Congratulations to Professor Sheila Rowan MBE on her appointment as Chief Scientific Adviser (CSA). The Scottish Government is lucky to get such a distinguished physicist on board.
Her main expertise is in the development of gravitational wave detectors, so it is not surprising that journalists speedily suggested that she will have to get familiarised with fracking and GM crops as well. However, mitigation was signalled in the press release announcing her appointment. It said that the CSA Scotland will focus “on strategic and cross-cutting issues, particularly in policy areas not already covered by the Chief Scientist (Health) and the CSA for Rural Affairs, Food and Environment.” But far more important than her specialism as a qualification for the job is her proven success as a team leader.
We have waited a long time for this appointment. Professor Rowan’s predecessor, Professor Muffy Calder, demitted office at the end of December 2014. Nothing much seemed to happen until the then Education Secretary, Angela Constance, announced in September 2015 that, after an unsuccessful attempt to appoint, the CSA post would be” re-advertised by the end of the year”. Headhunters were brought in, and they advertised the post with a 29 February 2016 deadline.
The headhunters were Saxton Bampfylde. They had opened an Edinburgh office in 2014, headed by Peta Hay, described by the firm as bringing “senior global HR experience from Tesco and ASDA”.
It is a curious fact that other headhunters also have striking names. It is easy to understand why @scotgov civil servants might have been reluctant to use some of them: “Heidrick and Struggles” and “Hunter and Chase” might have added a savoury dressing to the meaty criticisms of tardiness; “Penrhyn International’ sounds too Welsh- and the Welsh Government has a CSA in post (Professor Julie Williams CBE, an expert on the genetics of Alzheimer’s disease, appointed in 2013); Lintberg (€100K+) sounds too expensive; and Hoggett Bowers wouldn’t do because hogget meat is neither lamb nor mutton but comes from an in-between animal which is precisely as old as the delay in filling the CSA post.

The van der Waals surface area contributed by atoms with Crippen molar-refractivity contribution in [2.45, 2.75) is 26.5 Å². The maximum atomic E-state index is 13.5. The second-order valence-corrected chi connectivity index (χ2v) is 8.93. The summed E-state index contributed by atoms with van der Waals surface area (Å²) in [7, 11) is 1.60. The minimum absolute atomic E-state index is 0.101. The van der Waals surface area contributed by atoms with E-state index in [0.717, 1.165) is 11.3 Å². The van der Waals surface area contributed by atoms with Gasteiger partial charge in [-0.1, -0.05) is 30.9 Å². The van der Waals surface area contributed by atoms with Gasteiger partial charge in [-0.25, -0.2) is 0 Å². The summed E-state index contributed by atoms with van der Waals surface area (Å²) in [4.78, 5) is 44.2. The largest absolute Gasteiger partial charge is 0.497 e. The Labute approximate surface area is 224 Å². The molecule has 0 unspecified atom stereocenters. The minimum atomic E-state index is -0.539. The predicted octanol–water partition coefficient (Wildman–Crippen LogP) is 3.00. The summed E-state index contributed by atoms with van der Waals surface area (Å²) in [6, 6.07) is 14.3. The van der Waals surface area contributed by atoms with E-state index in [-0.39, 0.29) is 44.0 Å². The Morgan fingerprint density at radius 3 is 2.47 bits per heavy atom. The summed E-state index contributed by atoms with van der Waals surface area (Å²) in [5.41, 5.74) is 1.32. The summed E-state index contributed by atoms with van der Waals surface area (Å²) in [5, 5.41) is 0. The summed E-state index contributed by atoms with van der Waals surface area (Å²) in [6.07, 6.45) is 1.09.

As the new Cab Sec for Education and Skills, John Swinney has a hard job ahead. He has to show that the hoary old story of the “lad o’ pairts” is no myth. But attempts to widen access to universities for students from disadvantaged background have not been a resounding success. The supply of places has not kept pace with demand, and increased competition for them, particularly in the higher rated Scottish universities, has had a disproportionally negative effect on applicants from the most deprived backgrounds. And he is still burdened like Sisyphus with the weight of the Heriot Watt “never melting” Eck stone, despite the absolute absence of evidence for any access benefits from the “no fees” policy.
Swinney’s appearance at Glasgow University on 8 June to announce the CSA appointment signalled something. But it is far too soon to conclude that it is anything more than escape from the viscosity of the Constance regime, certainly not evidence that the SNP government is going to pay any more heed to scientific evidence than it has in the past. Unencumbered CSA access to the First Minister would be a start.